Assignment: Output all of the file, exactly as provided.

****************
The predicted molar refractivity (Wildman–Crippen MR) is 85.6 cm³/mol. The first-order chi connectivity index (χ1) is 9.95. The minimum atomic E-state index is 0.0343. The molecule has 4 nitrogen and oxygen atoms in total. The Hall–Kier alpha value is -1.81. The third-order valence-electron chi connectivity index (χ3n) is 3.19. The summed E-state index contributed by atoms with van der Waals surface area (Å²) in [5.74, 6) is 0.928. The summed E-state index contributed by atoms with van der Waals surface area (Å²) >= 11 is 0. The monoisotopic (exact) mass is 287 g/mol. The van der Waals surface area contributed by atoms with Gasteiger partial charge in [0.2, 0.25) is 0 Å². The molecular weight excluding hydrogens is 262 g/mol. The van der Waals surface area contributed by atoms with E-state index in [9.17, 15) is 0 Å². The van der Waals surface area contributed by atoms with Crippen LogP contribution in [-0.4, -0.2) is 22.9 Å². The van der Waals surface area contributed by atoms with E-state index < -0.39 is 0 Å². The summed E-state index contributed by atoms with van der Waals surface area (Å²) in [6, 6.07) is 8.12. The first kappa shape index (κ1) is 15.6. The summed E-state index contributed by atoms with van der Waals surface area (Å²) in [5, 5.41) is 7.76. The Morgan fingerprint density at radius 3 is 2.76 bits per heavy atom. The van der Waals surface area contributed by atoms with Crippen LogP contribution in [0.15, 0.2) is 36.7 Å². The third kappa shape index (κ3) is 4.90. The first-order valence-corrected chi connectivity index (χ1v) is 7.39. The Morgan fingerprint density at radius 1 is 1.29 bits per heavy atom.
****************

The predicted molar refractivity (Wildman–Crippen MR) is 85.6 cm³/mol. The first-order chi connectivity index (χ1) is 9.95. The minimum atomic E-state index is 0.0343. The molecule has 4 nitrogen and oxygen atoms in total. The Hall–Kier alpha value is -1.81. The third-order valence-electron chi connectivity index (χ3n) is 3.19. The summed E-state index contributed by atoms with van der Waals surface area (Å²) in [5.74, 6) is 0.928. The summed E-state index contributed by atoms with van der Waals surface area (Å²) >= 11 is 0. The monoisotopic (exact) mass is 287 g/mol. The van der Waals surface area contributed by atoms with Gasteiger partial charge in [0.2, 0.25) is 0 Å². The molecular weight excluding hydrogens is 262 g/mol. The van der Waals surface area contributed by atoms with E-state index in [9.17, 15) is 0 Å². The van der Waals surface area contributed by atoms with Crippen LogP contribution in [-0.4, -0.2) is 22.9 Å². The van der Waals surface area contributed by atoms with E-state index < -0.39 is 0 Å². The summed E-state index contributed by atoms with van der Waals surface area (Å²) in [6, 6.07) is 8.12. The first kappa shape index (κ1) is 15.6. The summed E-state index contributed by atoms with van der Waals surface area (Å²) in [5, 5.41) is 7.76. The Morgan fingerprint density at radius 3 is 2.76 bits per heavy atom. The van der Waals surface area contributed by atoms with Crippen LogP contribution in [0.15, 0.2) is 36.7 Å². The third kappa shape index (κ3) is 4.90. The first-order valence-corrected chi connectivity index (χ1v) is 7.39. The Morgan fingerprint density at radius 1 is 1.29 bits per heavy atom.